DUBAI- Saudi Arabia has put on hold financing plans potentially worth billions of dollars for the expansion of Riyadh’s airport, sources said, a sign that the kingdom is re-assessing strategic priorities after the coronavirus crisis.
Riyadh Airports Company, which manages and operates King Khalid International Airport in the Saudi capital, approached banks last year with a request for financing proposals on the planned airport expansion, which sources said would have been worth several billions of dollars.
The expansion was part of the country’s aim to diversify the economy, create jobs and reduce dependence on oil revenues.
The company has now halted the process, three banking sources said.
“At this stage, it’s been cancelled,” said one of the sources. “In this environment I guess they have decided that it doesn’t necessarily make sense to borrow money to expand the airport right now,” said the source, speaking on condition of anonymity because the matter is private.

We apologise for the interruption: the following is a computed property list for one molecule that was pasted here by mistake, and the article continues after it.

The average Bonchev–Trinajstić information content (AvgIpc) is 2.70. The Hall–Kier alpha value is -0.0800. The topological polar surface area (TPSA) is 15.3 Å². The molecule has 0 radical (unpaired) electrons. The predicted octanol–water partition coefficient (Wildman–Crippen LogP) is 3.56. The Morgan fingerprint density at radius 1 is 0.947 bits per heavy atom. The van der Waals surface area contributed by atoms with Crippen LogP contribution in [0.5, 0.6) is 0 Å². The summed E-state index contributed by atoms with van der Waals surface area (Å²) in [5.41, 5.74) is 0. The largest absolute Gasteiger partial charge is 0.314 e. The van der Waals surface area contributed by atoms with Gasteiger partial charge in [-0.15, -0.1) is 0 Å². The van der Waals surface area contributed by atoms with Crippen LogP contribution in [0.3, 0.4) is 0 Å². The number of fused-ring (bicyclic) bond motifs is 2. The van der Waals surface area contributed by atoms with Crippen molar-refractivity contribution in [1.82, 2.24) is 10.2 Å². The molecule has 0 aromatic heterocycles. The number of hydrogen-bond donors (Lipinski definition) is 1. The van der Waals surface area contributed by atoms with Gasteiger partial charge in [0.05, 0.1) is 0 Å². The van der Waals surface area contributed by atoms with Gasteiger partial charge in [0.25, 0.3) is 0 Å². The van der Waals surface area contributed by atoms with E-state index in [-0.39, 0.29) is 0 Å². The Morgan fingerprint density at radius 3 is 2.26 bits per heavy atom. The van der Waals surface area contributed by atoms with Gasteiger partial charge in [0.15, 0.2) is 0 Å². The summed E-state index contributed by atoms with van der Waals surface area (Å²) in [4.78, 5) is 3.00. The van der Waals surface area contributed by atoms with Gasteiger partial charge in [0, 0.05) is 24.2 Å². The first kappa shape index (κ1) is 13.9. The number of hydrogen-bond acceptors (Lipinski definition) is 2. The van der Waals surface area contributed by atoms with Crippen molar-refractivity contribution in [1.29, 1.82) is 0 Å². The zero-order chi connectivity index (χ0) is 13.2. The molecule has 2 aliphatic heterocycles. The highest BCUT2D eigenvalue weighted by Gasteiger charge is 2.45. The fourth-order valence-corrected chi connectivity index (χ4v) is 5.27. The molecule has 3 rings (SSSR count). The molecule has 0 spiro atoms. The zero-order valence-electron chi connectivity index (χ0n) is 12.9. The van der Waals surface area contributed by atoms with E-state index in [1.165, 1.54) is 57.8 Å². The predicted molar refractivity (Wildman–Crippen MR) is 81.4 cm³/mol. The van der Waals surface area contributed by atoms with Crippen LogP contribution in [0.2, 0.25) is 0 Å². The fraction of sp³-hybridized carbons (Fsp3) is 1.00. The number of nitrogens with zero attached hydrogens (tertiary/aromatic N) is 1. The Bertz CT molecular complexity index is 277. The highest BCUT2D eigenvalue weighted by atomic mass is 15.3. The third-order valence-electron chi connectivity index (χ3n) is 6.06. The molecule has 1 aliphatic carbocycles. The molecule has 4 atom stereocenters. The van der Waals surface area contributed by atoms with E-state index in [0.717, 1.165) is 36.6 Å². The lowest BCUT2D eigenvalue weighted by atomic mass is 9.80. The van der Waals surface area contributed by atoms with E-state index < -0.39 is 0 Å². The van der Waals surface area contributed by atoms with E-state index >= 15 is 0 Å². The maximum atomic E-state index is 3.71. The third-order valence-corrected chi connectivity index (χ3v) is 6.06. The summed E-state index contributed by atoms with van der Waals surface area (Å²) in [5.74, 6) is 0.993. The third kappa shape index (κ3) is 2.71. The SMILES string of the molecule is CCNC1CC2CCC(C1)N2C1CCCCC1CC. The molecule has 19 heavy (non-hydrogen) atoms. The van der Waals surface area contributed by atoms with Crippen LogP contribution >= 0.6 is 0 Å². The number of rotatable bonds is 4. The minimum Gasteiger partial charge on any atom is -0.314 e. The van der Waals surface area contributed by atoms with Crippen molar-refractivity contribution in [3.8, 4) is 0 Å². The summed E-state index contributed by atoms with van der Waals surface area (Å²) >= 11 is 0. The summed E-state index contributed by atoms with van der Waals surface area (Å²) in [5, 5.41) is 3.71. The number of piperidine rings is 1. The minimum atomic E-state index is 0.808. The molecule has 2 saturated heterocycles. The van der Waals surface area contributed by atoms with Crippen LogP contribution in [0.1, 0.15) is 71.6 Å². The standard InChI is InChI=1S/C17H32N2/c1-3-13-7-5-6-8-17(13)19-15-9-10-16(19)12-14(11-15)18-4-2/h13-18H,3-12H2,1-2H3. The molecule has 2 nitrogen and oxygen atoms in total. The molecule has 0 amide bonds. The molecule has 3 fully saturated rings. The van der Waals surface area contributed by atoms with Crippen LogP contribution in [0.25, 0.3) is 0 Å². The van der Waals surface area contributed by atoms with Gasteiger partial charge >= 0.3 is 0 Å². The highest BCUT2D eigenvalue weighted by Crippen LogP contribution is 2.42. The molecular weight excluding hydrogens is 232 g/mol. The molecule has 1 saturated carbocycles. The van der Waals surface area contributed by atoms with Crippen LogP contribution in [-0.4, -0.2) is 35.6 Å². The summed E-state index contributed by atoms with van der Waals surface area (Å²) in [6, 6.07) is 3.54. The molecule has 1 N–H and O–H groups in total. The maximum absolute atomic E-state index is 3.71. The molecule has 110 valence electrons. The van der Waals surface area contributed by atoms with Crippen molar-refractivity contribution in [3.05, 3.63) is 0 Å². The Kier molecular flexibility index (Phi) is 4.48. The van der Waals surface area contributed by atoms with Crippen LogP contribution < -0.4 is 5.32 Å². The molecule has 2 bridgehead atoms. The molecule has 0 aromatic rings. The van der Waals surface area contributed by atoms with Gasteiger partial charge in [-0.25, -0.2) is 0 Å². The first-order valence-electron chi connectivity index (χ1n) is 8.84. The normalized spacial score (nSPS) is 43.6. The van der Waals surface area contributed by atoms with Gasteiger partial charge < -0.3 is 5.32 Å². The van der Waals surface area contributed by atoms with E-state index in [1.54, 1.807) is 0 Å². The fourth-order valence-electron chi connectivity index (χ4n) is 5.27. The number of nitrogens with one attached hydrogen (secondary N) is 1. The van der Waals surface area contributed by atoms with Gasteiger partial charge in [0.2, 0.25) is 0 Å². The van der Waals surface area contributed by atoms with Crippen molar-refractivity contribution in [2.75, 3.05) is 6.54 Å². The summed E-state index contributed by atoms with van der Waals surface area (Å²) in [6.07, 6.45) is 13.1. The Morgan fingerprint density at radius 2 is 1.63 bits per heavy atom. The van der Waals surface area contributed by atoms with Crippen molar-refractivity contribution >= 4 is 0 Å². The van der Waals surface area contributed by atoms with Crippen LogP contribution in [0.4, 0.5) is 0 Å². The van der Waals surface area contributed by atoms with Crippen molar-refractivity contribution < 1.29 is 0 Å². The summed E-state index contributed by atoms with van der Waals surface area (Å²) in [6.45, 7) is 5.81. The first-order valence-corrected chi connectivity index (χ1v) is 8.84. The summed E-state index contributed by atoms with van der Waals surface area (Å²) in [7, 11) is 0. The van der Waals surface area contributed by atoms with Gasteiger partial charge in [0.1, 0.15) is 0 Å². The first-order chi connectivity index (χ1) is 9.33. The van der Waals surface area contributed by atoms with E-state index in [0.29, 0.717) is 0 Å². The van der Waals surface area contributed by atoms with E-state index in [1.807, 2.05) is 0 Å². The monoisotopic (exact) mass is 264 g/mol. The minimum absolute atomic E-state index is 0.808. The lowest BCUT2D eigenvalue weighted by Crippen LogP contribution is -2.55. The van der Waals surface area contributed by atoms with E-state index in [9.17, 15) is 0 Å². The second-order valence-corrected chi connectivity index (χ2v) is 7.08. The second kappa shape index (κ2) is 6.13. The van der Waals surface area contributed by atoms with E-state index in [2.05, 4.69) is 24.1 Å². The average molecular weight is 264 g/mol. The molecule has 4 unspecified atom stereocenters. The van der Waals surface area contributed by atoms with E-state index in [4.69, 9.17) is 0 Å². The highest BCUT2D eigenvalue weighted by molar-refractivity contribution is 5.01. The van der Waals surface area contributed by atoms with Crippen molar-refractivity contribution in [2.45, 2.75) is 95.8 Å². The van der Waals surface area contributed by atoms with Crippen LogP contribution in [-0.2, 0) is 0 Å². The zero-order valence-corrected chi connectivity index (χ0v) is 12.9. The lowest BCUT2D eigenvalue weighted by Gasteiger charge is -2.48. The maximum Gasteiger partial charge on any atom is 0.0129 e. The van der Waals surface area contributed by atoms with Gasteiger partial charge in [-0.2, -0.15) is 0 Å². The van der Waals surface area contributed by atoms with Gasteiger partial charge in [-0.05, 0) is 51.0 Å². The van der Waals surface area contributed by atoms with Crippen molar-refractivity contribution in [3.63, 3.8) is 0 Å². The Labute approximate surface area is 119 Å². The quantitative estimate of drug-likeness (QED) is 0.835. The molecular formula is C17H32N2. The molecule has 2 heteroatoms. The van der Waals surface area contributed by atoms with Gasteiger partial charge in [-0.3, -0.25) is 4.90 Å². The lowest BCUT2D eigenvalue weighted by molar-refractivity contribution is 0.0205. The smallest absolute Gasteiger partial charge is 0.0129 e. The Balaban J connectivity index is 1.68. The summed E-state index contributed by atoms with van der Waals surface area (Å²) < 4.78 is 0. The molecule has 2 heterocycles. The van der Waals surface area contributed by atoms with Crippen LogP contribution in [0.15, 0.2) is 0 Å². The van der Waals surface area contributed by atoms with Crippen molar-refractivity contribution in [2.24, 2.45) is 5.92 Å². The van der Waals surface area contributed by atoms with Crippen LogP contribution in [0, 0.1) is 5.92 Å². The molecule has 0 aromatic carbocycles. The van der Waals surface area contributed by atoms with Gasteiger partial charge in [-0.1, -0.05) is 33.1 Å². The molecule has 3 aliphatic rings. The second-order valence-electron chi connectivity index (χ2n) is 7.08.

“It has been put on hold, postponed. They are prioritising projects based on budgetary needs,” a second source said.
The Saudi government did not immediately respond to a request for comment.
Saudi Arabia suspended international flights in the aftermath of the coronavirus outbreak, which has brought global aviation to its knees.
The kingdom had begun preparations in 2017 to sell a minority stake in Riyadh airport, the second biggest in the country. Those plans were also suspended, sources told Reuters in 2018.
Saudi Arabia, the world’s biggest oil exporter, saw its economy contract sharply last year due to the impact of lower petroleum revenues and the coronavirus crisis. It plans to cut state spending this year by about 7% to tame a yawning fiscal deficit.
Meanwhile, the country this week announced plans worth hundreds of billions of dollars to build a zero-carbon city at NEOM, a 26,500-square-km (10,230-square-mile) high-tech development on the Red Sea planned for completion in 2025.
(Reporting by Davide Barbuscia, Saeed Azhar; additional reporting by Marwa Rashad. Editing by Jane Merriman) ((Davide.Barbuscia@thomsonreuters.com; +971522604297; Reuters Messaging: firstname.lastname@example.org))